In 1990, the Washington Legislature enacted the Growth Management Act (GMA) intending to reduce urban sprawl and manage development throughout the state. In 1991, the GMA was amended to include an administrative dispute resolution system, involving three independent regional Growth Management Hearings Boards ("Boards") empowered to hear petitions and to determine whether a county or city is complying with the GMA. The breadth of discretion given to the Boards to scrutinize local government land use policies has prompted a barrage of criticism from both local governments and the regulated community. The tension is attributable to factors within the control of the Legislature and the Boards and also to factors external to the Boards. This Comment examines the role and scope of authority of the Boards as provided in the GMA and as demonstrated in the activities of the Boards since their creation. Major criticisms of the Boards are analyzed along with several external factors that have contributed greatly to the rising tensions. Finally, this Comment recommends amending the GMA to maintain the current benefits provided by the Boards while reducing the antagonism directed at them.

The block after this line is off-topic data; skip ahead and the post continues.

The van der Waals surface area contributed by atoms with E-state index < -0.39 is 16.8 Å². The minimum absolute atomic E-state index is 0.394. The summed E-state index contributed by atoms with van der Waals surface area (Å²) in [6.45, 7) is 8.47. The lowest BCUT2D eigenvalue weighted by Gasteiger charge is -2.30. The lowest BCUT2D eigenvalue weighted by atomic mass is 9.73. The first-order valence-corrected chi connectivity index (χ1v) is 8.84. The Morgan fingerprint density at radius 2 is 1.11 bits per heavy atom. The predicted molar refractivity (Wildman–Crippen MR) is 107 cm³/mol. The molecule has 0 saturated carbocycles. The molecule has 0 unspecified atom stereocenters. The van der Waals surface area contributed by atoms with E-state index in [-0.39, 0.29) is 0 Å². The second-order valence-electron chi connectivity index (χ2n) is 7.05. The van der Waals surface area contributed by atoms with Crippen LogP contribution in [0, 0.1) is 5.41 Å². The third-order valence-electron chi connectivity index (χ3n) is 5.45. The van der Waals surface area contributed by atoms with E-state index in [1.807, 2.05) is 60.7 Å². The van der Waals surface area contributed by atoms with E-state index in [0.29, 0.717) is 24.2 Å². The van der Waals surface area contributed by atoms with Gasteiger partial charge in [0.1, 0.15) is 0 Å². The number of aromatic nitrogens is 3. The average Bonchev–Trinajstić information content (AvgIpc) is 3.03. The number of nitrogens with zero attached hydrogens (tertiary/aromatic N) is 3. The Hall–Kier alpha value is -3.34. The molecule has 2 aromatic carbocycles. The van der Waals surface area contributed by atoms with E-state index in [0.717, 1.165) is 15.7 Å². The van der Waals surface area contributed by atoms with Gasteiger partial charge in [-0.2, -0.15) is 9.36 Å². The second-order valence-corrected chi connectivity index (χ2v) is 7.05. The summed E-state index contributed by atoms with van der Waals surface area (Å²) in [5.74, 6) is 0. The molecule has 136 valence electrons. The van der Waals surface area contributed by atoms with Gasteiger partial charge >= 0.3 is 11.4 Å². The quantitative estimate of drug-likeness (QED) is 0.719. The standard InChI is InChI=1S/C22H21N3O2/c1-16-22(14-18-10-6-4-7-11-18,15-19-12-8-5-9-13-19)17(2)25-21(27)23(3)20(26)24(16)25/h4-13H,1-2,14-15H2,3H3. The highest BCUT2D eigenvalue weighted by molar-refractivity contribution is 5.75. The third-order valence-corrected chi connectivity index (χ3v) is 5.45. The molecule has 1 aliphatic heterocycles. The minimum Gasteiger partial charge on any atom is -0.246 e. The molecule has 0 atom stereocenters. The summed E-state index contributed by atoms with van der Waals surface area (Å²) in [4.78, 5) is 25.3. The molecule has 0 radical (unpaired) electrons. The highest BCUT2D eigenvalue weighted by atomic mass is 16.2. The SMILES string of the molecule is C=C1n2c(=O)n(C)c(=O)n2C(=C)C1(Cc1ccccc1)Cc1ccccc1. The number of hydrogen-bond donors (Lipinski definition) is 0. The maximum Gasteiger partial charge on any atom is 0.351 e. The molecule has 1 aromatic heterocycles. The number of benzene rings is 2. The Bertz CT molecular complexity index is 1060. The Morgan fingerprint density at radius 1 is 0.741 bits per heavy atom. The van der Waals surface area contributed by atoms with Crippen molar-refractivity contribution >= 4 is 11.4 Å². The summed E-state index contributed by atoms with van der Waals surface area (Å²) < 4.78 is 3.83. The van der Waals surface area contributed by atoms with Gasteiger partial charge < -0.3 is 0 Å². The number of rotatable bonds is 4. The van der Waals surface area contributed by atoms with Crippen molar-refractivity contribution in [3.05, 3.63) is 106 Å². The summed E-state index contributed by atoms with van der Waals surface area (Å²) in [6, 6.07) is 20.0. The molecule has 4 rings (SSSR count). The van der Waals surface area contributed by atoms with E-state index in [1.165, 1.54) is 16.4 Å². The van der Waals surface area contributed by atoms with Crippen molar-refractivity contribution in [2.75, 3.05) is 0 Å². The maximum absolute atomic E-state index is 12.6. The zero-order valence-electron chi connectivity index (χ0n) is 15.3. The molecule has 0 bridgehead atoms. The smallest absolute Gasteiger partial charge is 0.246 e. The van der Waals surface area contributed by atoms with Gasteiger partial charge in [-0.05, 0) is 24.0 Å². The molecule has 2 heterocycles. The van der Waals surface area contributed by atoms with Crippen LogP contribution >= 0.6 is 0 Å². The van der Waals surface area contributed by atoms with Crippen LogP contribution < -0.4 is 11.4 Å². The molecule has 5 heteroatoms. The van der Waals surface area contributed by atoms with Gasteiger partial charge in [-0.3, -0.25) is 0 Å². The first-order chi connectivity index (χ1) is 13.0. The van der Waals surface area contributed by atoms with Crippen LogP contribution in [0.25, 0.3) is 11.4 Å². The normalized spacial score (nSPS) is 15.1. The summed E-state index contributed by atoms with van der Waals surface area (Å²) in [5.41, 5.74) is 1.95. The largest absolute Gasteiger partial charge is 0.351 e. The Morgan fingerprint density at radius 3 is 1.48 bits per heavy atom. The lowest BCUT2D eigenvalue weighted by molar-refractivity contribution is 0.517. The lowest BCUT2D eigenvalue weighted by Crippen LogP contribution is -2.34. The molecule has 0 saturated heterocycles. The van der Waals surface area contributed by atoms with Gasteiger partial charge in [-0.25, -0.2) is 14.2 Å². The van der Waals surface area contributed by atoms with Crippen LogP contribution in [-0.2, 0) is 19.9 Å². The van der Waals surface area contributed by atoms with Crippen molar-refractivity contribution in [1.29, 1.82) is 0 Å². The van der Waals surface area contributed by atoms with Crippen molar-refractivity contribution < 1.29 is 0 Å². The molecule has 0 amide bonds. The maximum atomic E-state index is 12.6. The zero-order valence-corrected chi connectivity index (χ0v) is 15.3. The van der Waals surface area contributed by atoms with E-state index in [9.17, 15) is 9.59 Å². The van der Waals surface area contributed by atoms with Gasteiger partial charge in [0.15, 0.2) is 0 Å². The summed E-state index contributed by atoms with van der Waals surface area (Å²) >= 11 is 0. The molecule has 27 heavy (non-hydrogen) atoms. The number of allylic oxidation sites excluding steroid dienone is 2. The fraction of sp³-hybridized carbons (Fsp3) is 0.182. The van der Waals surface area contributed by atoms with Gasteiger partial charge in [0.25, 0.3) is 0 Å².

Derek W. Woolston,
Notes and Comments,
Simply a Matter of Growing Pains? Evaluating the Controversy Surrounding the Growth Management Hearings Boards,
71 Wash. L. Rev.
Available at: https://digitalcommons.law.uw.edu/wlr/vol71/iss4/12